Spaceflight Insider

Heat shield added to Orion’s crew capsule in preparation for test flight

The world's largest heat shield, designed to protect crews from the scorching temperatures of reentry, has been successfully attached Orion's crew capsule. Photo Credit: NASA

KENNEDY SPACE CENTER, Fla — Crews at Kennedy Space Center (KSC) have achieved an important milestone by successfully attaching the world’s largest heat shied to the Orion Crew Capsule. Spanning 16.5 feet in diameter, the heat shield is composed of a single, seamless piece of Avcoat ablator designed to protect crews from temperatures up to 4,000 degrees Fahrenheit and is slated to be flight tested later this year as part of its mission Exploration Flight Test-1 (EFT-1).

One of the mission’s primary objectives is to test the efficiency of the heat shield in protecting the capsule and any potential crew against the scorching temperatures of reentry. Orion is part of NASA’s next generation manned spacecraft designed to replace the retired space shuttle program. This new vehicle will be responsible for carrying astronauts to places like the Moon, Mars and even an asteroid.

Crews at KSC's Operations and Checkout facility work around the clock to prepare Orion for its first mission, EFT-1. Photo Credit: Lockheed Martin

Crews at KSC’s Operations and Checkout facility work around the clock to prepare Orion for its first mission, EFT-1. Photo Credit: Lockheed Martin

Currently Orion’s EFT-1 mission is scheduled to launch December 2014 atop America’s most powerful rocket – United Launch Alliance’s Delta IV Heavy. At this time, the Delta IV Heavy is the only rocket capable of propelling Orion’s capsule and upper stage to an orbit of 3,600 miles above the Earth – that is farther than any human has traveled since the Apollo days and is an amazing fifteen times higher than the International Space Station’s (ISS) orbit.

During its initial test flight, Orion will orbit the Earth two times over a four hour period before reentering our atmosphere at speeds up to 20,000 miles per hour (32,000 km per hour) and finally splashing down in the Pacific Ocean. Speeds this high (about 80 percent of the Apollo capsule’s reentry speed) are necessary to properly test the capsule’s thermal protection system, especially the heat shield. Special sensors in the vehicle will be collecting temperature, pressure and stress data during the reentry process.

All data collected during the EFT-1 mission will help engineers determine if design decisions and computer models will need any adjustments as the program progresses towards its first flight aboard NASA’s Space Launch System (SLS) booster as part of the EM-1 mission in late 2017.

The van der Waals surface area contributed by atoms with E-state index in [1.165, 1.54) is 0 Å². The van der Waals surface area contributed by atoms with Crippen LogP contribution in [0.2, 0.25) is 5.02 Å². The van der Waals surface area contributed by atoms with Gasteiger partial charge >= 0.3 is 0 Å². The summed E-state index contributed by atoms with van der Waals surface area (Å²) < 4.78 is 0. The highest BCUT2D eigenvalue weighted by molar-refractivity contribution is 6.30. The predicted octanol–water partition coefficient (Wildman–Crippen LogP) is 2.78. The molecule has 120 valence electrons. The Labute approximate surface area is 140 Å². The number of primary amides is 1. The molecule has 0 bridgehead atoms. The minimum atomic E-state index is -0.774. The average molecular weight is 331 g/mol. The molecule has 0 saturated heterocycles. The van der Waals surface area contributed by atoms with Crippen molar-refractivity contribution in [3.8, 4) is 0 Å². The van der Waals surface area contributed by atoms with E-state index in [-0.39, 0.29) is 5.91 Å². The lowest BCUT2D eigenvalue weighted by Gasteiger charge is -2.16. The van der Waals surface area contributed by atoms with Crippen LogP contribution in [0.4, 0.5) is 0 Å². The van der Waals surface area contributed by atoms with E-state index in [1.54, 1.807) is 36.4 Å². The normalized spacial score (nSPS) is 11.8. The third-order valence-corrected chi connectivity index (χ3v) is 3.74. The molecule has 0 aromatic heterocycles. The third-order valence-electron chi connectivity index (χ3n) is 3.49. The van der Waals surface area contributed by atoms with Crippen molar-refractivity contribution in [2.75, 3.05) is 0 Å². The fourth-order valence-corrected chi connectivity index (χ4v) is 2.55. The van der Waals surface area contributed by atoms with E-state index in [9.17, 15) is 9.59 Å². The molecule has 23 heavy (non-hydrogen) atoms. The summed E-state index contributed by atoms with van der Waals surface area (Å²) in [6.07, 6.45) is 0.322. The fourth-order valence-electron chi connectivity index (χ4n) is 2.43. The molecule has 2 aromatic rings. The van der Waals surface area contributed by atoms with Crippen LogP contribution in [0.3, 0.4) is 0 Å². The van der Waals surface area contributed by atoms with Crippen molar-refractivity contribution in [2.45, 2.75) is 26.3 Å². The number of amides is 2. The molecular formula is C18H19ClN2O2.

The heat shield for NASA's next crewed spacecraft, Orion, was off-loaded from the super-guppy aircraft today, Dec. 5 at NASA's Kennedy Space Center in Florida. Photo Credit: Mike Howard / The SpaceFlight Group

The heat shield for NASA’s Orion, being off-loaded from NASA’s Super-Guppy aircraft  at Kennedy Space Center in Florida. Photo Credit: Mike Howard / SpaceFlight Insider

The EFT-1 launch was recently postponed from September 2014 to December 2014 to allow for an accelerated launch of the declassified US Air Force Space Surveillance satellites. Despite this postponement, technicians and engineers have been putting in long hours to ensure that Orion’s EFT-1 mission will be ready for launch by the original September launch date. Currently it is still on the schedule for December.

Orion’s heat shield arrived at Kennedy Space Center via NASA’s Super Guppy aircraft in December 2013 and was one of the final components needed to construct the capsule’s exterior structure. Shield production originated at Lockheed Martin’s Waterton Facility, where its titanium composite frame and carbon fiber skin were manufactured, providing the basis for its shape and support.

The shield was then shipped to Textron Defense Systems Boston facility. Here, it received its outer Avcoat ablater material as well as a fiberglass phenolic honeycomb structure attached to the carbon fiber skin. The 320,000 cells making up the honeycomb structure were then filled with Avcoat ablater material before being shipped to its final destination – Kennedy Space Center.


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